The national average retail price for regular gasoline was $3.136 per gallon on February 5, $0.041 per gallon higher than the prior week's price but $0.308 per gallon less than a year ago. Also, as of February 5, the East Coast price increased $0.034 to $3.117 per gallon; the Midwest price rose $0.039 to $2.911 per gallon; the Gulf Coast price increased $0.068 to $2.821 per gallon; the Rocky Mountain price advanced $0.014 to $2.746 per gallon; and the West Coast price increased $0.046 to $3.983 per gallon.

For the week ended February 3, there were 218,000 new claims for unemployment insurance, a decrease of 9,000 from the previous week's level, which was revised up by 3,000. According to the Department of Labor, the advance rate for insured unemployment claims for the week ended January 27 was 1.2%, a decrease of 0.1 percentage point from the previous week's rate. The advance number of those receiving unemployment insurance benefits during the week ended January 27 was 1,871,000, a decrease of 23,000 from the previous week's level, which was revised down by 4,000. States and territories with the highest insured unemployment rates for the week ended January 20 were New Jersey (2.8%), Rhode Island (2.7%), Minnesota (2.6%), California (2.5%), Massachusetts (2.4%), Illinois (2.3%), Montana (2.3%), Alaska (2.2%), Oregon (2.1%), Pennsylvania (2.1%), and Washington (2.1%). The largest increases in initial claims for unemployment insurance for the week ended January 27 were in Oregon (+5,458), California (+5,015), New York (+4,133), Georgia (+1,032), and Texas (+900), while the largest decreases were in Illinois (-2,278), Missouri (-1,588), Massachusetts (-898), Montana (-717), and New Jersey (-507).

Eye on the Week Ahead

January inflation data is available this week with the release of the Consumer Price Index, the Producer Price Index, and the report on import and export prices. Consumer prices rose marginally in December, with the CPI increasing 0.3% for the month and 3.4% for the 12 months ended in December. Producer prices, on the other hand, ticked down 0.1% in December and were up only 1.0% for the year.

Key Dates/Data Releases
2/13: Consumer Price Index
2/15: Retail sales, import and export prices, industrial production
2/16: Housing starts, Producer Price Index

Data sources: Economic: Based on data from U.S. Bureau of Labor Statistics (unemployment, inflation); U.S. Department of Commerce (GDP, corporate profits, retail sales, housing); S&P/Case-Shiller 20-City Composite Index (home prices); Institute for Supply Management (manufacturing/services). Performance: Based on data reported in WSJ Market Data Center (indexes); U.S. Treasury (Treasury yields); U.S. Energy Information Administration/ Market Data (oil spot price, WTI, Cushing, OK); (spot gold/silver); Oanda/FX Street (currency exchange rates).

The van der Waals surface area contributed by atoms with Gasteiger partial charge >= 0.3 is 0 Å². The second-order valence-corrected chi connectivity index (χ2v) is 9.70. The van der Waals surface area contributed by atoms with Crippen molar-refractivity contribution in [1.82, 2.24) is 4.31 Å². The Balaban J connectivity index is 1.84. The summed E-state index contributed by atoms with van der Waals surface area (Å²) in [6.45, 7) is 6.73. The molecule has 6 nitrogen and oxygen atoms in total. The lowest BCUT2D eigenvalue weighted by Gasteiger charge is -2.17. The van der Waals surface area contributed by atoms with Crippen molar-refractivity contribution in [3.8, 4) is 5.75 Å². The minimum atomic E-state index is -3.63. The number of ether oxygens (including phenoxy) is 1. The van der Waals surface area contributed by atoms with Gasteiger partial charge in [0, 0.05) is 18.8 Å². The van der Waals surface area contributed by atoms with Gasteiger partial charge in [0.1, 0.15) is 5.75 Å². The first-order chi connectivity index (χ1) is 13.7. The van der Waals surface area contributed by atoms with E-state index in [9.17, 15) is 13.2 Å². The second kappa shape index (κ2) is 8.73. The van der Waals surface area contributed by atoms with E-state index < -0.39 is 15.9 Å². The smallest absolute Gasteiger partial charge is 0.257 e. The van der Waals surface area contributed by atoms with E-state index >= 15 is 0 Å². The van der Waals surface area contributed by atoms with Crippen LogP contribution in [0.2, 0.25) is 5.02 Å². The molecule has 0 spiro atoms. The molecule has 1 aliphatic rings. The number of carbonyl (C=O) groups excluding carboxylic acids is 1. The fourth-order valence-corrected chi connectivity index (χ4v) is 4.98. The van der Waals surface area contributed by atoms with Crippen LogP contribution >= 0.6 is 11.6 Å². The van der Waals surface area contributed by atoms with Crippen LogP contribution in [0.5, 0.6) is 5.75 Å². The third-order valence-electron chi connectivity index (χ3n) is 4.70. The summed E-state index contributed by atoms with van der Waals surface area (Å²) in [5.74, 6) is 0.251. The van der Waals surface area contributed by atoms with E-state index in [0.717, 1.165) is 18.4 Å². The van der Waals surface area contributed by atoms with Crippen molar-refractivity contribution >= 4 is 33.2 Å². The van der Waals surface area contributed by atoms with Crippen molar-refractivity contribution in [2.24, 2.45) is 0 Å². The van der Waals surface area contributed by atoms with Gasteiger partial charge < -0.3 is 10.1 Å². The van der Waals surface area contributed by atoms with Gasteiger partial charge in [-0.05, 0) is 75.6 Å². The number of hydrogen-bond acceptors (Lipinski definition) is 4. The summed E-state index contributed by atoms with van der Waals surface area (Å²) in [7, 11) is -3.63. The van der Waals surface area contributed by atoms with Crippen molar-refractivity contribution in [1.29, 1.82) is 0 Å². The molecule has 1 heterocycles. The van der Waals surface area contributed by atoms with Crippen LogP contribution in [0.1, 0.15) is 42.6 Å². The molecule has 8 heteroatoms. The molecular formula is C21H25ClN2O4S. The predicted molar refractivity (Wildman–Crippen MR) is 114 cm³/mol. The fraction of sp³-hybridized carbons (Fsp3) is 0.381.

News items are based on reports from multiple commonly available international news sources (i.e., wire services) and are independently verified when necessary with secondary sources such as government agencies, corporate press releases, or trade organizations. All information is based on sources deemed reliable, but no warranty or guarantee is made as to its accuracy or completeness. Neither the information nor any opinion expressed herein constitutes a solicitation for the purchase or sale of any securities, and should not be relied on as financial advice. Forecasts are based on current conditions, subject to change, and may not come to pass. U.S. Treasury securities are guaranteed by the federal government as to the timely payment of principal and interest. The principal value of Treasury securities and other bonds fluctuates with market conditions. Bonds are subject to inflation, interest-rate, and credit risks. As interest rates rise, bond prices typically fall. A bond sold or redeemed prior to maturity may be subject to loss. Past performance is no guarantee of future results. All investing involves risk, including the potential loss of principal, and there can be no guarantee that any investing strategy will be successful.

The Dow Jones Industrial Average (DJIA) is a price-weighted index composed of 30 widely traded blue-chip U.S. common stocks. The S&P 500 is a market-cap weighted index composed of the common stocks of 500 largest, publicly traded companies in leading industries of the U.S. economy. The NASDAQ Composite Index is a market-value weighted index of all common stocks listed on the NASDAQ stock exchange. The Russell 2000 is a market-cap weighted index composed of 2,000 U.S. small-cap common stocks. The Global Dow is an equally weighted index of 150 widely traded blue-chip common stocks worldwide. The U.S. Dollar Index is a geometrically weighted index of the value of the U.S. dollar relative to six foreign currencies. Market indexes listed are unmanaged and are not available for direct investment.